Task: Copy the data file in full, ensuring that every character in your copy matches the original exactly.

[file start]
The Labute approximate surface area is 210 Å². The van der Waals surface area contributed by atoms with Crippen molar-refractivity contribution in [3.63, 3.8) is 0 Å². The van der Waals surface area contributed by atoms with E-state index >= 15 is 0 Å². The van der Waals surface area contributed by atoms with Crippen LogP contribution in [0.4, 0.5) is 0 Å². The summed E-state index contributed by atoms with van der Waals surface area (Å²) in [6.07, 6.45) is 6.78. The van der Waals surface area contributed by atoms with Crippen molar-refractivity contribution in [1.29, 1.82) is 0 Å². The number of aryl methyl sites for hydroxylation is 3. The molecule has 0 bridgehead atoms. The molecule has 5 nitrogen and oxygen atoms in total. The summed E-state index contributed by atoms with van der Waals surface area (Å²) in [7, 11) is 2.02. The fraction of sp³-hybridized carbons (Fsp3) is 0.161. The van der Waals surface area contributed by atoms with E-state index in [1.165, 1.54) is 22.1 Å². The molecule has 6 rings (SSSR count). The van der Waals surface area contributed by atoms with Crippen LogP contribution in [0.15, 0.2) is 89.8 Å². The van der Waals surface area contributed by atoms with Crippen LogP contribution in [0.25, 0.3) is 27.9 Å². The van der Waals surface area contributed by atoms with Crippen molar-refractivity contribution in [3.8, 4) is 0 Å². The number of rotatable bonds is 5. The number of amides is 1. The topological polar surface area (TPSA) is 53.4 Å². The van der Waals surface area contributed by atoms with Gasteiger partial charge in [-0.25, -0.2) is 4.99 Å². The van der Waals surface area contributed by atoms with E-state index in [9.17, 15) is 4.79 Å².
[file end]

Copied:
The Labute approximate surface area is 210 Å². The van der Waals surface area contributed by atoms with Crippen molar-refractivity contribution in [3.63, 3.8) is 0 Å². The van der Waals surface area contributed by atoms with E-state index >= 15 is 0 Å². The van der Waals surface area contributed by atoms with Crippen LogP contribution in [0.4, 0.5) is 0 Å². The summed E-state index contributed by atoms with van der Waals surface area (Å²) in [6.07, 6.45) is 6.78. The van der Waals surface area contributed by atoms with Crippen molar-refractivity contribution in [1.29, 1.82) is 0 Å². The number of aryl methyl sites for hydroxylation is 3. The molecule has 0 bridgehead atoms. The molecule has 5 nitrogen and oxygen atoms in total. The summed E-state index contributed by atoms with van der Waals surface area (Å²) in [7, 11) is 2.02. The fraction of sp³-hybridized carbons (Fsp3) is 0.161. The van der Waals surface area contributed by atoms with E-state index in [1.165, 1.54) is 22.1 Å². The molecule has 6 rings (SSSR count). The van der Waals surface area contributed by atoms with Crippen LogP contribution in [0.15, 0.2) is 89.8 Å². The van der Waals surface area contributed by atoms with Crippen LogP contribution in [0.25, 0.3) is 27.9 Å². The van der Waals surface area contributed by atoms with Crippen molar-refractivity contribution in [3.8, 4) is 0 Å². The number of rotatable bonds is 5. The number of amides is 1. The topological polar surface area (TPSA) is 53.4 Å². The van der Waals surface area contributed by atoms with Gasteiger partial charge in [-0.25, -0.2) is 4.99 Å². The van der Waals surface area contributed by atoms with E-state index in [9.17, 15) is 4.79 Å².